But, what about those things we can’t let go? We are all subject to things of consequence about which we may have little or no agency. But, we can decide how we will respond. I spoke some about this a few weeks ago. We are in the midst of a national crisis. That’s a fact. And this crisis comes with color-coded threat levels, too. This should be a sign to us.
We’ve faced national crises before. We’ve pulled together. Remember when the members of congress stood on the Capitol steps and sang “God Bless America?”
And each year, when that fateful day rolls around, we pause and remember. We light candles, sing patriotic songs, set up art installations like The Healing Fields at Spring Hill Cemetery. We remember lives lost and heroic acts.
Speaking for myself, while I still grieve, the sharp anger and paralyzing fear have diminished over the years. And that is important because the country has to move forward, addressing opportunities and challenges as they come. And they will. Who here likes to travel? I like to travel and I don’t want to panic every time I board a plane. So, it’s important to resolve my fear about who is seated on the plane next to me, or behind me, or even piloting the plane. It’s also important because our kids attend school with, and we work beside, and live next door to neighbors of different races, cultures, and religions.
And Jesus says our blessings are their blessings, too.
I was watching a Morning Prayer service from the National Cathedral Friday. At the end of the service, there were photos of the beautiful stained glass windows that adorn that awesome place.
One of the windows featured that morning was the Space Window, which is really named the Science and Technology Window. I’ve stood beneath it a few times and it is breathtaking. Created by Rodney Winslow, the technique used to design and make that window is much different from the other gothic-styled windows in the cathedral. Winslow worked on it for twelve years, tearing up one design plan after another until he was satisfied.
NASA and a number of astronauts consulted on the project. The colors used in the window are especially intense. It is said that every astronaut reports that the colors they see from space are indescribable, otherworldly, like nothing they have ever seen. Crayola doesn’t make a shade or hue that captures the beauty seen from high above the earth.
At the center of the window, the focal point, is a white circle. It is very thin and translucent. It is a piece of the moon, over three billion years old, picked up by Neil Armstrong on the Apollo 11 flight in 1969, at the first moon landing. It represents humankind’s greatest achievement to date.
Artists like their works to speak for themselves, allowing the viewer to interact with the piece and drawing his or her own meanings from it. When I see that window, I think of all the men and women whose lives have been dedicated to the space program, their sense of courage and adventure, how they inspired the next generation of exploration. It is set in this massive cathedral, the “house of prayer for all people,” and, to me, serves as a sign that God is eternally calling us into God’s creative plan as it unfolds from age to age.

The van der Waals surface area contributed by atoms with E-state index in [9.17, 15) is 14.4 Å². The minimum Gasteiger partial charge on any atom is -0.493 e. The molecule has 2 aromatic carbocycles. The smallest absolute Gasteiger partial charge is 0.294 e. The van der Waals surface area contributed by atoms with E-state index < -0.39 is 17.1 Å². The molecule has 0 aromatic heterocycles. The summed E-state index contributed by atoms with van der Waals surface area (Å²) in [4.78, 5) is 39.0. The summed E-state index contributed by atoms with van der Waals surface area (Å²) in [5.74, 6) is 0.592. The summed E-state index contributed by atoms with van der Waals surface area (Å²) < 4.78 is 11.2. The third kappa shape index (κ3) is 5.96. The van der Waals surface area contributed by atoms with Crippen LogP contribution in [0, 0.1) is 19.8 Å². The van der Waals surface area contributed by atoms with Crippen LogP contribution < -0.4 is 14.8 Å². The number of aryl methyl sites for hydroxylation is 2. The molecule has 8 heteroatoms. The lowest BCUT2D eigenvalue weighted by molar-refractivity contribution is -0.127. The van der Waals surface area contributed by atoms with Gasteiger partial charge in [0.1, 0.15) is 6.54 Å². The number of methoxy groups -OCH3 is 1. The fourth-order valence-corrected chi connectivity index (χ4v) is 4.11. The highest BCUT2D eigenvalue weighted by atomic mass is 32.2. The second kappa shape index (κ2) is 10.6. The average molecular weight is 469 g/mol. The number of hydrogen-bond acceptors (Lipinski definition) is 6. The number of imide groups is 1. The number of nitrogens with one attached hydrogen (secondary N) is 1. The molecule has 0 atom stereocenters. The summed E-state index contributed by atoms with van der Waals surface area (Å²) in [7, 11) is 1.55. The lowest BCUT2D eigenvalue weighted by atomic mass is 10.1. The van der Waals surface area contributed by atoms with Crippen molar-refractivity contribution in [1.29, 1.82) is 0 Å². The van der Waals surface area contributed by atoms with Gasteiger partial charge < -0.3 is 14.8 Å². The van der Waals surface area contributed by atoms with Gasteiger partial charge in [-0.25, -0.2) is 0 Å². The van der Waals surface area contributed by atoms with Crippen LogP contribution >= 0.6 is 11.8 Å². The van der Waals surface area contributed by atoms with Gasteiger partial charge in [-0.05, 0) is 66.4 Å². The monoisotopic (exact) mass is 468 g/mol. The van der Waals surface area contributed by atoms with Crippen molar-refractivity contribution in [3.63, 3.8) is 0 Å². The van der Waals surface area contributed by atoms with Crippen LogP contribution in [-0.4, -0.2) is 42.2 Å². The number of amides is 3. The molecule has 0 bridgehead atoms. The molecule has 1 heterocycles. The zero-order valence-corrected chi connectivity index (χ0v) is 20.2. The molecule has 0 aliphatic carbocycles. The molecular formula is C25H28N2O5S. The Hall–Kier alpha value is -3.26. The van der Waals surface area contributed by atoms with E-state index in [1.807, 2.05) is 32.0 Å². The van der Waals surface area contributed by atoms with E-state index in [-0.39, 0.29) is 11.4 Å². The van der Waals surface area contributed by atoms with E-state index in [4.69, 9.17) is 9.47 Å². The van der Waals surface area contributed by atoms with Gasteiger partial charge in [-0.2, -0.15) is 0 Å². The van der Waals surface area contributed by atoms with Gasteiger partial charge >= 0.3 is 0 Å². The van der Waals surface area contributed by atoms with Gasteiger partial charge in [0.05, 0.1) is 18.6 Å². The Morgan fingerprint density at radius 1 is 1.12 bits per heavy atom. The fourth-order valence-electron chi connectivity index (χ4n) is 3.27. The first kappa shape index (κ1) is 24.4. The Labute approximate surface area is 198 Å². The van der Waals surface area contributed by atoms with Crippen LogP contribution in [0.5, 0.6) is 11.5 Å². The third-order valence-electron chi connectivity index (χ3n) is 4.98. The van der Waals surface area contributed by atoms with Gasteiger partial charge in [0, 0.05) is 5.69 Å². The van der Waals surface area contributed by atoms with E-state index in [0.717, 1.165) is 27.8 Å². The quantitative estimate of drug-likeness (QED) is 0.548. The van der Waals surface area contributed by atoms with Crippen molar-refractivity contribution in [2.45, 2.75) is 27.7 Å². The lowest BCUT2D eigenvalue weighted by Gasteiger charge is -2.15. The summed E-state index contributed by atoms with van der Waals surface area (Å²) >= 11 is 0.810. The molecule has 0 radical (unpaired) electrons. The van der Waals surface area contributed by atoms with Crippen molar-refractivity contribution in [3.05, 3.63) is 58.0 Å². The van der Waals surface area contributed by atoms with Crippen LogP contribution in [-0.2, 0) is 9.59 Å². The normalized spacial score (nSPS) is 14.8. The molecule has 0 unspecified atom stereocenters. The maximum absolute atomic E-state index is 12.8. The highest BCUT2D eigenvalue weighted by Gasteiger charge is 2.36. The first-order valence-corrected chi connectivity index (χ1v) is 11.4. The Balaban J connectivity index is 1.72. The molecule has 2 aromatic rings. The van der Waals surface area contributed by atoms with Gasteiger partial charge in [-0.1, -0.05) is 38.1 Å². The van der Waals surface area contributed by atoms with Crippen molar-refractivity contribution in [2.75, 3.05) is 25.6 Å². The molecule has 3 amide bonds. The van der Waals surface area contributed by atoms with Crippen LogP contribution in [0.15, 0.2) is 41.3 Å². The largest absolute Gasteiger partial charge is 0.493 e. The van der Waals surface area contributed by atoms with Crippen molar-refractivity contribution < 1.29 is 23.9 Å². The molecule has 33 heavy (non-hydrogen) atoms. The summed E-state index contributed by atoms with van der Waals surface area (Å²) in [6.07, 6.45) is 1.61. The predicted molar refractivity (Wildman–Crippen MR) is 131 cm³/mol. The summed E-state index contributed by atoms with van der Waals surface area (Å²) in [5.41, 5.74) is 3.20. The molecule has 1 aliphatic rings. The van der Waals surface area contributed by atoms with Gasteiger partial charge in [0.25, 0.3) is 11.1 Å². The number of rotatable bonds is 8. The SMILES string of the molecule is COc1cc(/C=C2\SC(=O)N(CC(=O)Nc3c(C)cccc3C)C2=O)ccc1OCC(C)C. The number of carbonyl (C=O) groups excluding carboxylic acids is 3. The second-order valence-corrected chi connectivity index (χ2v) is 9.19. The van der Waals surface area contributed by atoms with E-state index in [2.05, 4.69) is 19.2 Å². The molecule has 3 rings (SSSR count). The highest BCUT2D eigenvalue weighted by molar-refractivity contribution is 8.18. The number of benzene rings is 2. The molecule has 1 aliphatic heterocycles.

And that is what I want to leave you with today. We are in difficult times. We are fixated on whether or not schools will be open and if activities can commence. We received lots of messages yesterday about what “color” Cabell County was designated for this coming week. It is yellow, as of 5pm Saturday. Schools will be in session virtually and in-person. I know that is a relief for all of us. It’s a sign that conditions are not degrading. Hang onto that. Do your part like you are today. Do not despair. We are the people who, with God’s help, applied our intelligence, imagination, ingenuity, and grit to land a man on the moon. And with God’s help, we will land 2020.
Pastoral Prayer and the Lord’s Prayer Let us turn our hearts and minds to pray. Let us lift our prayers for the great concerns of the world: for those in distress or danger, for victims of violence, for the trauma of natural disaster, for those suffering the raging wildfires in California and Oregon, for communities struggling under racial conflict, for the nations of the earth, that all in positions of public trust will act wisely for the benefit of all. For those with bitter memories, that they may find consolation in your care, for the neglected and abused, for those who rescue, treat, and heal, for the brave and the strong, and the eternally optimistic. For celebrations, newborn babies, recreational events, for those who share their bread or their churches, for a meal prepared by someone else, a call or note from a loved one. For the needy, sick or troubled, for all caregivers. And for ourselves, that we may be aware of the gifts of life, the gifts of salvation and grace, the gift of the Church of Jesus Christ, here and around the world. In Jesus’ name we pray, saying, Our Father, who art in heaven, hallowed be thy name. Thy kingdom come, thy will be done on earth as it is in heaven. Give us this day our daily bread, and forgive us our debts as we forgive our debtors. And lead us not into temptation, but deliver us from evil. For thine is the kingdom, and the power, and the glory forever. Amen.
*Blessing Go out in love, reconciled to one another in Christ. Lay aside the works of darkness and put on the armor of light. Live honorably, fulfilling the law through love for all. And may God mark you out for salvation; may Christ Jesus be present among you always; and may the Holy Spirit reconcile you to one another, and fulfill the law of love among you. Laughingbird.net
Leading worship today: Mr. Mark Baker Rev. Cinda Harkless We offer our thanks to the pastor and congregation of Christ the King Lutheran Church for their gracious hospitality while we await the installation of a new heating and air conditioning system at Kuhn Memorial Presbyterian Church.
Your gifts to God’s service are important and appreciated. Tithes and offerings may be deposited in the basket at the sanctuary doors as you leave worship.